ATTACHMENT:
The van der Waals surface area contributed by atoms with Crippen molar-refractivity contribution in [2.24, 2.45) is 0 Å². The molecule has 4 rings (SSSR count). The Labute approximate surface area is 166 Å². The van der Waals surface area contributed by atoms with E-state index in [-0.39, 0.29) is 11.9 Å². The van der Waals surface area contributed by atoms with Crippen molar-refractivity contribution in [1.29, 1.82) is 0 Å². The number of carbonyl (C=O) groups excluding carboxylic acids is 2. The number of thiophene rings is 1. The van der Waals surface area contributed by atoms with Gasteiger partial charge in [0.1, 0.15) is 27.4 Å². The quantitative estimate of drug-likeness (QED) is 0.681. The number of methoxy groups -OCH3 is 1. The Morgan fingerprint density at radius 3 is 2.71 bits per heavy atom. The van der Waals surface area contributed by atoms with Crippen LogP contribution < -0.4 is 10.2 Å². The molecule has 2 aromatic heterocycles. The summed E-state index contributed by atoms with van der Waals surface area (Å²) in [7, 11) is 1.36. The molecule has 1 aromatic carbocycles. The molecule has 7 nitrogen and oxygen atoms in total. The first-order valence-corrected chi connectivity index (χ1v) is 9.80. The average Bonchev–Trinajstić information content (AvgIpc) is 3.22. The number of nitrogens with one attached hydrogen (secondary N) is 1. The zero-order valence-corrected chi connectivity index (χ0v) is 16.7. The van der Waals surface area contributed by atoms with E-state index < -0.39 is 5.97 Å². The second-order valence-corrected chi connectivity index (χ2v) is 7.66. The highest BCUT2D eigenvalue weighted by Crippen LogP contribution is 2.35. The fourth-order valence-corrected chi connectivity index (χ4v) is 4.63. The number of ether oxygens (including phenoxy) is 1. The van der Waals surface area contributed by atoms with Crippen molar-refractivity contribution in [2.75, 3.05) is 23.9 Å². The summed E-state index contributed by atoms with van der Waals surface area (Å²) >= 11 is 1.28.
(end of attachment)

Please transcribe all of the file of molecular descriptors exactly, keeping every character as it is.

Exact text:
The van der Waals surface area contributed by atoms with Crippen molar-refractivity contribution in [2.24, 2.45) is 0 Å². The molecule has 4 rings (SSSR count). The Labute approximate surface area is 166 Å². The van der Waals surface area contributed by atoms with E-state index in [-0.39, 0.29) is 11.9 Å². The van der Waals surface area contributed by atoms with Crippen molar-refractivity contribution in [1.29, 1.82) is 0 Å². The number of carbonyl (C=O) groups excluding carboxylic acids is 2. The number of thiophene rings is 1. The van der Waals surface area contributed by atoms with Gasteiger partial charge in [0.1, 0.15) is 27.4 Å². The quantitative estimate of drug-likeness (QED) is 0.681. The number of methoxy groups -OCH3 is 1. The Morgan fingerprint density at radius 3 is 2.71 bits per heavy atom. The van der Waals surface area contributed by atoms with Crippen LogP contribution < -0.4 is 10.2 Å². The molecule has 2 aromatic heterocycles. The summed E-state index contributed by atoms with van der Waals surface area (Å²) in [7, 11) is 1.36. The molecule has 1 aromatic carbocycles. The molecule has 7 nitrogen and oxygen atoms in total. The first-order valence-corrected chi connectivity index (χ1v) is 9.80. The average Bonchev–Trinajstić information content (AvgIpc) is 3.22. The number of nitrogens with one attached hydrogen (secondary N) is 1. The zero-order valence-corrected chi connectivity index (χ0v) is 16.7. The van der Waals surface area contributed by atoms with E-state index < -0.39 is 5.97 Å². The second-order valence-corrected chi connectivity index (χ2v) is 7.66. The highest BCUT2D eigenvalue weighted by Crippen LogP contribution is 2.35. The fourth-order valence-corrected chi connectivity index (χ4v) is 4.63. The number of ether oxygens (including phenoxy) is 1. The van der Waals surface area contributed by atoms with Crippen molar-refractivity contribution in [2.75, 3.05) is 23.9 Å². The summed E-state index contributed by atoms with van der Waals surface area (Å²) >= 11 is 1.28.